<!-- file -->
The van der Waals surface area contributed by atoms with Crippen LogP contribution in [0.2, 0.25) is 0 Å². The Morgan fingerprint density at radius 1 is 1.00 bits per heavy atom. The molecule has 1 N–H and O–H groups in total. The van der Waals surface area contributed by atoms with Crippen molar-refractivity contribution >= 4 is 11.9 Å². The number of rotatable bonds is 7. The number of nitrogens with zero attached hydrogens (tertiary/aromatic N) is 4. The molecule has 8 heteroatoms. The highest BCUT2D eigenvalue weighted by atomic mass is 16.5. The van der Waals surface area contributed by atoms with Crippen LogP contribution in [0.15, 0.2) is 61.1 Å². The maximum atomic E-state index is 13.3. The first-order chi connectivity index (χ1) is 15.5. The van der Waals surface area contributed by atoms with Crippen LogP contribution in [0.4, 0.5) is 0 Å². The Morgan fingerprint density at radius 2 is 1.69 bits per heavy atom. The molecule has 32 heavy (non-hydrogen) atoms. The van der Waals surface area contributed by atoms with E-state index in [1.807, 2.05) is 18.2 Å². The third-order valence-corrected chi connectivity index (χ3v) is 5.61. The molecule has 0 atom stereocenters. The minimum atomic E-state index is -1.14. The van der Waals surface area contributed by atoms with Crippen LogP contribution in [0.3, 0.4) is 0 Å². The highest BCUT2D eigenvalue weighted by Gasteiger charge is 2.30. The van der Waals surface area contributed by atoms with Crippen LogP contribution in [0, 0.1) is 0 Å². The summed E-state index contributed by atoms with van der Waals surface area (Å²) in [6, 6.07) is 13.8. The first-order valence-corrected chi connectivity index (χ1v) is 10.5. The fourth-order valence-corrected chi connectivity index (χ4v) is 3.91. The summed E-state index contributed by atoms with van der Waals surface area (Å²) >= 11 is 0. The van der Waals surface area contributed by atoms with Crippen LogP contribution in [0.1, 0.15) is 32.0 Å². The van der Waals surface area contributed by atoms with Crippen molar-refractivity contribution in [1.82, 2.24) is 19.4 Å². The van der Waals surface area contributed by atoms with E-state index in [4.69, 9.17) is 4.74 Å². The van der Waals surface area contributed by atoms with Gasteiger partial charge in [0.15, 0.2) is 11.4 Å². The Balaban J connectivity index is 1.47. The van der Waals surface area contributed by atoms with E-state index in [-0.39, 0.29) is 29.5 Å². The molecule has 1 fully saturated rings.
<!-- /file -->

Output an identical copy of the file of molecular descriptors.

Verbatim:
The van der Waals surface area contributed by atoms with Crippen LogP contribution in [0.2, 0.25) is 0 Å². The Morgan fingerprint density at radius 1 is 1.00 bits per heavy atom. The molecule has 1 N–H and O–H groups in total. The van der Waals surface area contributed by atoms with Crippen molar-refractivity contribution >= 4 is 11.9 Å². The number of rotatable bonds is 7. The number of nitrogens with zero attached hydrogens (tertiary/aromatic N) is 4. The molecule has 8 heteroatoms. The highest BCUT2D eigenvalue weighted by atomic mass is 16.5. The van der Waals surface area contributed by atoms with Crippen LogP contribution in [0.15, 0.2) is 61.1 Å². The maximum atomic E-state index is 13.3. The first-order chi connectivity index (χ1) is 15.5. The van der Waals surface area contributed by atoms with Crippen LogP contribution in [0.4, 0.5) is 0 Å². The Morgan fingerprint density at radius 2 is 1.69 bits per heavy atom. The molecule has 32 heavy (non-hydrogen) atoms. The van der Waals surface area contributed by atoms with E-state index in [1.807, 2.05) is 18.2 Å². The third-order valence-corrected chi connectivity index (χ3v) is 5.61. The molecule has 0 atom stereocenters. The minimum atomic E-state index is -1.14. The van der Waals surface area contributed by atoms with Crippen LogP contribution in [0.3, 0.4) is 0 Å². The highest BCUT2D eigenvalue weighted by Gasteiger charge is 2.30. The van der Waals surface area contributed by atoms with Crippen LogP contribution in [0, 0.1) is 0 Å². The summed E-state index contributed by atoms with van der Waals surface area (Å²) in [6, 6.07) is 13.8. The first-order valence-corrected chi connectivity index (χ1v) is 10.5. The fourth-order valence-corrected chi connectivity index (χ4v) is 3.91. The summed E-state index contributed by atoms with van der Waals surface area (Å²) >= 11 is 0. The van der Waals surface area contributed by atoms with Crippen LogP contribution in [0.1, 0.15) is 32.0 Å². The van der Waals surface area contributed by atoms with Crippen molar-refractivity contribution in [1.82, 2.24) is 19.4 Å². The van der Waals surface area contributed by atoms with E-state index in [4.69, 9.17) is 4.74 Å². The van der Waals surface area contributed by atoms with Gasteiger partial charge in [0.15, 0.2) is 11.4 Å². The Balaban J connectivity index is 1.47. The van der Waals surface area contributed by atoms with E-state index in [-0.39, 0.29) is 29.5 Å². The molecule has 1 fully saturated rings.